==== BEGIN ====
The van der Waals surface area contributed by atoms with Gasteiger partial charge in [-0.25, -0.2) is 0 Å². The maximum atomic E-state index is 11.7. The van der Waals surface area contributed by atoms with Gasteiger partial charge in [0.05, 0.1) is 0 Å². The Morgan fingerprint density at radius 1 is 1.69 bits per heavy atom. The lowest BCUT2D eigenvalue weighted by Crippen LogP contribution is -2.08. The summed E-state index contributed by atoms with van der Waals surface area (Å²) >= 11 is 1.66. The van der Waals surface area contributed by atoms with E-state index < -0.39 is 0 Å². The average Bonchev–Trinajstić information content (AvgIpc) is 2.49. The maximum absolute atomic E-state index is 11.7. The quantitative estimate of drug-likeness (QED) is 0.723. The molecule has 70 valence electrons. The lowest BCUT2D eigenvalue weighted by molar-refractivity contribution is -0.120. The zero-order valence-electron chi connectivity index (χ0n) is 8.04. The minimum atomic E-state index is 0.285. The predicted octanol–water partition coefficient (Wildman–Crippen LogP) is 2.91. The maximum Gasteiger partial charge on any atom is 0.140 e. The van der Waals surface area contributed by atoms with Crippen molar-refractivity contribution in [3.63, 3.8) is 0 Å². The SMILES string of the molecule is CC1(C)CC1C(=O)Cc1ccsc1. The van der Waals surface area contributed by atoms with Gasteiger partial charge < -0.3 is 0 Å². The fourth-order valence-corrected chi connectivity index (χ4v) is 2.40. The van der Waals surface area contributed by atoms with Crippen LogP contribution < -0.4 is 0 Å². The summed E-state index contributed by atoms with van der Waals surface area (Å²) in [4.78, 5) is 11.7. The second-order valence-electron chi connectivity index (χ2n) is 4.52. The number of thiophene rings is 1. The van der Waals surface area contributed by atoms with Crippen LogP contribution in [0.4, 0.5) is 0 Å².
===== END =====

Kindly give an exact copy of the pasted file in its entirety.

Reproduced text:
The van der Waals surface area contributed by atoms with Gasteiger partial charge in [-0.25, -0.2) is 0 Å². The maximum atomic E-state index is 11.7. The van der Waals surface area contributed by atoms with Gasteiger partial charge in [0.05, 0.1) is 0 Å². The Morgan fingerprint density at radius 1 is 1.69 bits per heavy atom. The lowest BCUT2D eigenvalue weighted by Crippen LogP contribution is -2.08. The summed E-state index contributed by atoms with van der Waals surface area (Å²) >= 11 is 1.66. The van der Waals surface area contributed by atoms with E-state index < -0.39 is 0 Å². The average Bonchev–Trinajstić information content (AvgIpc) is 2.49. The maximum absolute atomic E-state index is 11.7. The quantitative estimate of drug-likeness (QED) is 0.723. The molecule has 70 valence electrons. The lowest BCUT2D eigenvalue weighted by molar-refractivity contribution is -0.120. The zero-order valence-electron chi connectivity index (χ0n) is 8.04. The minimum atomic E-state index is 0.285. The predicted octanol–water partition coefficient (Wildman–Crippen LogP) is 2.91. The maximum Gasteiger partial charge on any atom is 0.140 e. The van der Waals surface area contributed by atoms with Crippen molar-refractivity contribution in [3.63, 3.8) is 0 Å². The SMILES string of the molecule is CC1(C)CC1C(=O)Cc1ccsc1. The van der Waals surface area contributed by atoms with Gasteiger partial charge < -0.3 is 0 Å². The fourth-order valence-corrected chi connectivity index (χ4v) is 2.40. The van der Waals surface area contributed by atoms with Crippen LogP contribution < -0.4 is 0 Å². The summed E-state index contributed by atoms with van der Waals surface area (Å²) in [4.78, 5) is 11.7. The second-order valence-electron chi connectivity index (χ2n) is 4.52. The number of thiophene rings is 1. The van der Waals surface area contributed by atoms with Crippen LogP contribution in [0.4, 0.5) is 0 Å².